T Nation

Incline Walking? How Fast, How Far?

I’m thinking of using incline walking instead of running for my cardio source, since that seems to be the suggested source on these forums. What sort of parameters do you guys use for this; i.e. what speed, what incline, and for how long?

Thanks!

What makes you think incline WALKING can be cardio? Just because there is an incline you are still walking…IMO normal cardio would be better?

I used incline running to try and develop my calves…

I usually do 3 mph at a 15 degree incline for anywhere from 15-30 minutes. When the weather is nicer, there are some good hills around here that I’ll hike while wearing an X-Vest.

Cardio should never be easy, comfortable, etc. Use an elliptical or cross trainer.

When I’m mixing in some incline treadmill, I’m walking fast (3.5 speed) at an incline of anywhere between 10-14.

Agreed with G_B though, when I’m taking cardio seriously it’s plenty of jumprope sessions and 120yd sprints on a local highschool’s fieldturf. Then again, I prob only have these options because I’m not carrying around 225+ lbs of LBM.

EDIT - added last sentence

[quote]chillain wrote:
When I’m mixing in some incline treadmill, I’ll be walking fast (3.5 speed) at a incline of anywhere between 10-14.

Agreed with G_B though, when I’m taking cardio seriously it’s plenty of jumprope sessions and 120yd sprints on a local highschool’s fieldturf.

[/quote]

hm I had seen some people here talking about it as a cardio alternative that reduced catabolic states…not true?

I do 20-30 minutes at 3.0-3.3 and 12-13 incline. For me, that is much more challenging than running at 7.0 on flat ground for comprable time.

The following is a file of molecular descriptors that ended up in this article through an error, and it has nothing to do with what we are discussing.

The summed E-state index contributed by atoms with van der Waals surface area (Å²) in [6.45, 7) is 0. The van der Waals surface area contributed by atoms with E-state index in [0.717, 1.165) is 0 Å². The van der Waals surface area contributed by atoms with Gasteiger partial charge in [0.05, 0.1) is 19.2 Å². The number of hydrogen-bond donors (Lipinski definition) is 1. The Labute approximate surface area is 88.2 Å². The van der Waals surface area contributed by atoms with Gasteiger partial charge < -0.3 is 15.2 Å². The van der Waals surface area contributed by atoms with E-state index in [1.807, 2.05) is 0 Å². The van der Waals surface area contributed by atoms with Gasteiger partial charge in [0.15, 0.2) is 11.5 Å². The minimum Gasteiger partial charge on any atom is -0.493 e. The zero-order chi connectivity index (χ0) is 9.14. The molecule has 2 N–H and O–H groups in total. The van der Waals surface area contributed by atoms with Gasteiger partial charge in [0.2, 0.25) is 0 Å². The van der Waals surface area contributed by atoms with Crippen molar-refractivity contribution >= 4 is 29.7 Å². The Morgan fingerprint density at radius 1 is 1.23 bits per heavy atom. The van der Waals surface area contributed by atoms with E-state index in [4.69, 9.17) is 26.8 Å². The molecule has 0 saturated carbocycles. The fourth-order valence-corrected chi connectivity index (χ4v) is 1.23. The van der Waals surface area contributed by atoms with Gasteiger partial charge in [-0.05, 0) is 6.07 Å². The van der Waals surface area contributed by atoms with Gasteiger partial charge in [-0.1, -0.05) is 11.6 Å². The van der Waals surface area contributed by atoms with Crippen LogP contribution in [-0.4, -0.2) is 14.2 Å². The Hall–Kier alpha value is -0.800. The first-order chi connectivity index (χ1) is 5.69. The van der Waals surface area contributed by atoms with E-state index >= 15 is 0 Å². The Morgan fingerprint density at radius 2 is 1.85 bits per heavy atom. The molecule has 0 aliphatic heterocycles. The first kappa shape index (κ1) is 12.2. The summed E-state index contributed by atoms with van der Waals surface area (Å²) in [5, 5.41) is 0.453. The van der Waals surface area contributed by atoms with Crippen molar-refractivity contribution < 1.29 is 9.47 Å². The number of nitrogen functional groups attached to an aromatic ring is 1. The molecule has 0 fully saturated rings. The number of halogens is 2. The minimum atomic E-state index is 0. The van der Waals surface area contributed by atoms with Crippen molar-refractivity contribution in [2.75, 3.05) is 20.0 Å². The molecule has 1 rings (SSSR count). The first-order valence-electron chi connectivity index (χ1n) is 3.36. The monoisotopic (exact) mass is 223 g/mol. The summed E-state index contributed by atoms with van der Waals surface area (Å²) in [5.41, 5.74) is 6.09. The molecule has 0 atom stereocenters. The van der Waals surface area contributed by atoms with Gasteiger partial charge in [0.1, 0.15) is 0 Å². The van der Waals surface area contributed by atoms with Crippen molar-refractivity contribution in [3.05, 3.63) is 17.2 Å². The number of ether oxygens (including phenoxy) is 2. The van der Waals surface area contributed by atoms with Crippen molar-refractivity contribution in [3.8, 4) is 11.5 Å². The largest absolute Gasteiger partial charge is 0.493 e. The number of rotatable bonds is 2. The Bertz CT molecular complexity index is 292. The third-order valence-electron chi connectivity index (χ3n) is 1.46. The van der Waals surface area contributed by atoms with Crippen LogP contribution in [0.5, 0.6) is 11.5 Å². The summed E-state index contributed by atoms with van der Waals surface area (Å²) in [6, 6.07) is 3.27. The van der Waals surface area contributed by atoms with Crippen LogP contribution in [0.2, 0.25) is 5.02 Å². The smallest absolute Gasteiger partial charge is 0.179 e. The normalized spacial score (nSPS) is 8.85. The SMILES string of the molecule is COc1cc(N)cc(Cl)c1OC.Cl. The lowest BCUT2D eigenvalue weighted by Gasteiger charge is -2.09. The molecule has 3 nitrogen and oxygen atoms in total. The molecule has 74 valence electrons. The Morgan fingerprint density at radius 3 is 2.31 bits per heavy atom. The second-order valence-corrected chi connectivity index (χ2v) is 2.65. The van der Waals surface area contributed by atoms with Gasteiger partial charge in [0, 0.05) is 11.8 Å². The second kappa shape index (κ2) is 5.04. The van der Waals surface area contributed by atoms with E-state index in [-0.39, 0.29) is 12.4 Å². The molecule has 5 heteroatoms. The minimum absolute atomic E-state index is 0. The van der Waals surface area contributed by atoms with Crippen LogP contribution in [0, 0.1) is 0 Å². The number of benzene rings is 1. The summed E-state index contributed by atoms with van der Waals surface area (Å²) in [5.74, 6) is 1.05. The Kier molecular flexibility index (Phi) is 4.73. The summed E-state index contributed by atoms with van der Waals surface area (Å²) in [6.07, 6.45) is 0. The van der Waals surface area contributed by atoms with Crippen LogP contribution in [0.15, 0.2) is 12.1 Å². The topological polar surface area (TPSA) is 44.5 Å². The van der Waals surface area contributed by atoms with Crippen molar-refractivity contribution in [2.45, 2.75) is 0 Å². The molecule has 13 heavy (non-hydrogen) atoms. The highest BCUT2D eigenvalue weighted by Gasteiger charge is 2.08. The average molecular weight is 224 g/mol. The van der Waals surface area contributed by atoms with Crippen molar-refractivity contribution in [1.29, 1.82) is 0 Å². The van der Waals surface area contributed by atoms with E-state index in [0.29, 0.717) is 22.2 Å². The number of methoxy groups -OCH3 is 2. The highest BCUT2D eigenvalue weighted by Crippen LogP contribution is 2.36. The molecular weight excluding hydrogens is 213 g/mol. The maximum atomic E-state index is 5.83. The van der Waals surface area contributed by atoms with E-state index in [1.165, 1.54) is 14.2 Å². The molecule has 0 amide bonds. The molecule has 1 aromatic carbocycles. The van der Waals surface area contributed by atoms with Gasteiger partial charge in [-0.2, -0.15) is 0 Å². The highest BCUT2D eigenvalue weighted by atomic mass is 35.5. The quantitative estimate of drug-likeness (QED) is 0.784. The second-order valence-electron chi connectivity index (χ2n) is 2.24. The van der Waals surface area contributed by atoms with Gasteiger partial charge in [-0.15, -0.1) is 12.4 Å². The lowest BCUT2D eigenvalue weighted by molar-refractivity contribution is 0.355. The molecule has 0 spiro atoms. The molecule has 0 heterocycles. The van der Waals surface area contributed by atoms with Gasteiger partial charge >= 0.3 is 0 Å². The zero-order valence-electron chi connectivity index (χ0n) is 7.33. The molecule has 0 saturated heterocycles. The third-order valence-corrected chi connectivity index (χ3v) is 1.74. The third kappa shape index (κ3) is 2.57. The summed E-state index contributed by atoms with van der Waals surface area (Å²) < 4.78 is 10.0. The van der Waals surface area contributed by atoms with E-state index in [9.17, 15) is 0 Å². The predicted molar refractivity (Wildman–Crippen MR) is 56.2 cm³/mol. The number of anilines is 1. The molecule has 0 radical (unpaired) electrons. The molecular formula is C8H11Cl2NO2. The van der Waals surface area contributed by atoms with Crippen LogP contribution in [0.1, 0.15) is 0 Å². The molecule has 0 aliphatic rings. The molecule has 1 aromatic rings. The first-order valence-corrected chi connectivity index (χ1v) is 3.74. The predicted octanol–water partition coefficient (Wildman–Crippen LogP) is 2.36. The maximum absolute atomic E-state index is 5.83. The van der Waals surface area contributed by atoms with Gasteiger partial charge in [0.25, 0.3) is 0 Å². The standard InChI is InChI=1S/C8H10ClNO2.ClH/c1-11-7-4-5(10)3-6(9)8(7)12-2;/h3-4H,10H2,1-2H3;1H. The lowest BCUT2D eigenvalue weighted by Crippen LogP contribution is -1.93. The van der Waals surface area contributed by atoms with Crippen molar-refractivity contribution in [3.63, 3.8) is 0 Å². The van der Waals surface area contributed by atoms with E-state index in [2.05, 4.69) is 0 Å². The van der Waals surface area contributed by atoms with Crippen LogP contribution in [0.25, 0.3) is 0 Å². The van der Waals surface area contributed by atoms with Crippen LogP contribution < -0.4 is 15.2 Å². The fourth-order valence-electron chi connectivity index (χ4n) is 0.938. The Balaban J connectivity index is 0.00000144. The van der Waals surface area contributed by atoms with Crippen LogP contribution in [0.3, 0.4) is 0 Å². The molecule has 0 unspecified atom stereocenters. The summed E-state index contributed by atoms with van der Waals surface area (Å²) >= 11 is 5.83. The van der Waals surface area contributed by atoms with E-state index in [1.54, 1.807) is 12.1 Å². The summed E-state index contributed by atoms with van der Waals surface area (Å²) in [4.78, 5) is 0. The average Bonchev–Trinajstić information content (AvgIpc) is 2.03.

Any endurance activity can be catabolic. Long distance running probably takes the cake in that sense. So incline walking, which doesn’t stress the cardiovascular system in such a purely endurance way would be much less catabolic.

But that’s being picky. In reality, if you tone it down and don’t overdo it, any form of energy systems work will do just fine.

Heck, many bodybuilders used to run several miles a day.

hmmmm

My goal right now is to bulk up a good bit, but I don’t want to lose the cardiovascular shape that I’ve achieved. I thought incline walking would be a way to keep this, and reduce the catabolic effect of cardio

Like some on this thread I used to think incline walking was bullshit. But I finally tried it and when you are at 10-15 degree, 3-4mph, for 30-60 min, it gets your heart and a sweat going just as well as flat running but doesn’t feel nearly as taxing on your whole body. I think its especially important when you are really hitting the weights hard.

Incline walking is more compatible with bodybuilding than other forms of steady-state activity. It’s not as hard as running, but that’s the whole point. Running sacrifices muscular gains to produce a much higher degree of aerobic fitness than a bodybuilder needs.

Incline walking kills a few hundred calories, promotes an ADEQUATE degree of cardiovascular fitness, and won’t destroy your muscular gains. 30 minutes a day of incline walking won’t turn you into a cardio monster, but it will allow you to do whatever you need to do during the day without losing your breath, burn 10-15 pounds worth of calories in a year, and have health benefits. And it won’t kill your joints or your muscles.